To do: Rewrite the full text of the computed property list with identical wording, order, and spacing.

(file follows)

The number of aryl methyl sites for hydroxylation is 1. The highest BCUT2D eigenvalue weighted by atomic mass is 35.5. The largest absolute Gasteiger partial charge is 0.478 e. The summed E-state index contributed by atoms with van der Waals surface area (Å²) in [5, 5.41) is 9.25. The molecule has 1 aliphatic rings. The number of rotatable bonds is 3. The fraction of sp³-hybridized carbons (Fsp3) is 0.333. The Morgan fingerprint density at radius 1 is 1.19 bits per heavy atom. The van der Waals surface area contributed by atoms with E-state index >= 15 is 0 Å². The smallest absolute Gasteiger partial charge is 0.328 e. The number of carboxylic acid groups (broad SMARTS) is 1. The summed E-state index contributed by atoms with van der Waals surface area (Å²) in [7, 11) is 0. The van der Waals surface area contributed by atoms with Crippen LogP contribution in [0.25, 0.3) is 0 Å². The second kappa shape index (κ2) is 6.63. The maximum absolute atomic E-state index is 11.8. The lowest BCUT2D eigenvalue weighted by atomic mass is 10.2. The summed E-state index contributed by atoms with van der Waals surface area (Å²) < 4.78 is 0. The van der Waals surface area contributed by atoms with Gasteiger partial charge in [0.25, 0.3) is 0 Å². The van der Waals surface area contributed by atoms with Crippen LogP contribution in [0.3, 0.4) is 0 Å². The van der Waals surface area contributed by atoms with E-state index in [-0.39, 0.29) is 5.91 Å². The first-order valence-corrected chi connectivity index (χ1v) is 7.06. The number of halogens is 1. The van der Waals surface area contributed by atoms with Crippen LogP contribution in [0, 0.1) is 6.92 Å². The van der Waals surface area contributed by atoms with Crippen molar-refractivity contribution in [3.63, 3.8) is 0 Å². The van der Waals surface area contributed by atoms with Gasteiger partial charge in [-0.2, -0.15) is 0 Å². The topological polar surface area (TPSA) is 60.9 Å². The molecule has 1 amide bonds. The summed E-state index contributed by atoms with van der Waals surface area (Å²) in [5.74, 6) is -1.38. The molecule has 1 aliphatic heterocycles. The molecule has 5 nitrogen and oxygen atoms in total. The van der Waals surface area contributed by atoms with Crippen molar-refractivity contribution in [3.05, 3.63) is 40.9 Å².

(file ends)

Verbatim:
The number of aryl methyl sites for hydroxylation is 1. The highest BCUT2D eigenvalue weighted by atomic mass is 35.5. The largest absolute Gasteiger partial charge is 0.478 e. The summed E-state index contributed by atoms with van der Waals surface area (Å²) in [5, 5.41) is 9.25. The molecule has 1 aliphatic rings. The number of rotatable bonds is 3. The fraction of sp³-hybridized carbons (Fsp3) is 0.333. The Morgan fingerprint density at radius 1 is 1.19 bits per heavy atom. The van der Waals surface area contributed by atoms with E-state index >= 15 is 0 Å². The smallest absolute Gasteiger partial charge is 0.328 e. The number of carboxylic acid groups (broad SMARTS) is 1. The summed E-state index contributed by atoms with van der Waals surface area (Å²) in [7, 11) is 0. The van der Waals surface area contributed by atoms with Crippen LogP contribution in [0.25, 0.3) is 0 Å². The second kappa shape index (κ2) is 6.63. The maximum absolute atomic E-state index is 11.8. The lowest BCUT2D eigenvalue weighted by atomic mass is 10.2. The summed E-state index contributed by atoms with van der Waals surface area (Å²) < 4.78 is 0. The van der Waals surface area contributed by atoms with Gasteiger partial charge in [0.25, 0.3) is 0 Å². The van der Waals surface area contributed by atoms with Crippen LogP contribution in [0.3, 0.4) is 0 Å². The van der Waals surface area contributed by atoms with E-state index in [-0.39, 0.29) is 5.91 Å². The first-order valence-corrected chi connectivity index (χ1v) is 7.06. The number of halogens is 1. The van der Waals surface area contributed by atoms with Crippen LogP contribution in [0, 0.1) is 6.92 Å². The van der Waals surface area contributed by atoms with Crippen molar-refractivity contribution in [3.63, 3.8) is 0 Å². The van der Waals surface area contributed by atoms with Gasteiger partial charge in [-0.2, -0.15) is 0 Å². The topological polar surface area (TPSA) is 60.9 Å². The molecule has 1 amide bonds. The summed E-state index contributed by atoms with van der Waals surface area (Å²) in [5.74, 6) is -1.38. The molecule has 1 aliphatic heterocycles. The molecule has 5 nitrogen and oxygen atoms in total. The van der Waals surface area contributed by atoms with Crippen molar-refractivity contribution in [3.05, 3.63) is 40.9 Å².